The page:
Join our FREE weekend theater and performing arts workshop for girls, young women, and gender non-conforming youth ages 15-21 who want to grow as artists and activists.
- Enjoy free snacks and Metrocards
- Develop strong leadership skills
- Be in a safe space to share your stories
- Work with experienced teaching artists to develop an artistic portfolio
Come explore issues such as identity and leadership, power, privilege and oppression, and art and activism to become the change you wish to see in the world. ✊🏾 ✨
Visit girlbeheard.org/weekend-workshops to learn more and share this exciting opportunity to your youth networks.
JOIN OUR TEAM
We are currently hiring Teaching Artists for After-School and Weekend Workshop. Teaching Artists will work with a group of participants to create a safe space and a strong ensemble of artivists using our Empowerment Curriculum.
PROGRAM MANAGER – ARTISTIC & SPECIAL PROJECTS
The Program Manager for Artistic and Special Programs is responsible for serving as the administrative lead for GBH’s Artistic Company, the Girls Make Movies program, and the GBH Summer Experience.
Girl Be Heard School Partnerships Program Manager
“Speaking to my own experience within the Latinx community, the stigma around mental health is so engrained within our culture, that it can feel like an uphill grind to change minds and hearts. Young people learning from their families to suppress their emotions, through watching others or being explicitly taught, as well as having their needs dismissed can be so negatively impactful later on in life.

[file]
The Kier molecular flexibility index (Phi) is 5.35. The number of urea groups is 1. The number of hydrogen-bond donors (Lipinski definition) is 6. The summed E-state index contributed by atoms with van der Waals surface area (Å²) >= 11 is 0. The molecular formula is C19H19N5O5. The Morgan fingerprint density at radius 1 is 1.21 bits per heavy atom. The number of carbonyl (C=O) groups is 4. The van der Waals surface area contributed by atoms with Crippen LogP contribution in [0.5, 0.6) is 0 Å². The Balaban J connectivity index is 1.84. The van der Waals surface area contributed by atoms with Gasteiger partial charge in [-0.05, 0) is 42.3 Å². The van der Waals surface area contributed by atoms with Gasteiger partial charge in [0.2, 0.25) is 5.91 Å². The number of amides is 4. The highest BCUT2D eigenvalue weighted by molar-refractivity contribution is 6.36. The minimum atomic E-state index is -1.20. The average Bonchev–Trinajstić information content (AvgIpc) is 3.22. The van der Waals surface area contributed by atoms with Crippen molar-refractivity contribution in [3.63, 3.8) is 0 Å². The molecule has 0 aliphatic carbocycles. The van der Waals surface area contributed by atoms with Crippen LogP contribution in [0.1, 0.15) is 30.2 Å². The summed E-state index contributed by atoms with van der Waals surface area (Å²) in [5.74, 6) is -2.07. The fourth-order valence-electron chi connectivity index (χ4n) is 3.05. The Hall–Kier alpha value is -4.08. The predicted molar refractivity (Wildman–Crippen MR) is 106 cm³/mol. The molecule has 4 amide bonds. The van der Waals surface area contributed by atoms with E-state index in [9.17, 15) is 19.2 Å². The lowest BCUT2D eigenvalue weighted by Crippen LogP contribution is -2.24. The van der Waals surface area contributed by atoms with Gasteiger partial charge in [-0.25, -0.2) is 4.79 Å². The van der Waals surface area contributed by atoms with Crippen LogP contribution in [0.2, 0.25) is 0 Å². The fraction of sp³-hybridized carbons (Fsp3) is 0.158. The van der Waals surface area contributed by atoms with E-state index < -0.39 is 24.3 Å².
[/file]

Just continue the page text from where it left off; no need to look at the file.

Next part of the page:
Language and the way we talk about mental health are so important as well. Labels can be both harmful AND helpful! The ways we talk about people with mental illness and see them portrayed both on stage and on screen has a lot of power. De-stigmatizing and de-mystifying mental illness through education, access to care, and hearing stories from folks living with mental illness are all steps to removing some of that stigma.”
- Understanding Disability Pride Month
- 11 Ways to Celebrate Disability Pride Month
- Mental Health Resources for Underrepresented Communities
- Therapy for Black Girls Directory
- Therapy for Latinx Directory
- Asian Mental Health Directory
- Four Ways People of Color Can Practice Restorative Healing
uses visual art to powerfully document life as a black woman, specifically reflecting on mental and physical well-being. She describes her work as challenging the “‘strong, independent, black female’ narrative that can burden and often entrap black women.” Check out her incredible portfolio here.
is a Japanese-American singer. She often writes and performs songs that touch on her battles with depression and anxiety. Her recent single “Working for the Knife” focuses on overcoming suicidal thoughts, as well as discomfort with capitalizing on her songs that are predominantly about grief. Listen to her new album here.
Sheri Osden Nault
is an Indigenous, queer visual artist, activist, and educator. Since a young age they have used art and performance as a form of therapy. “It’s very grounding . I feel present in my body; the usual anxieties about life don’t take up space because art-making is important for me to give space to,” they said. View their previous exhibitions here.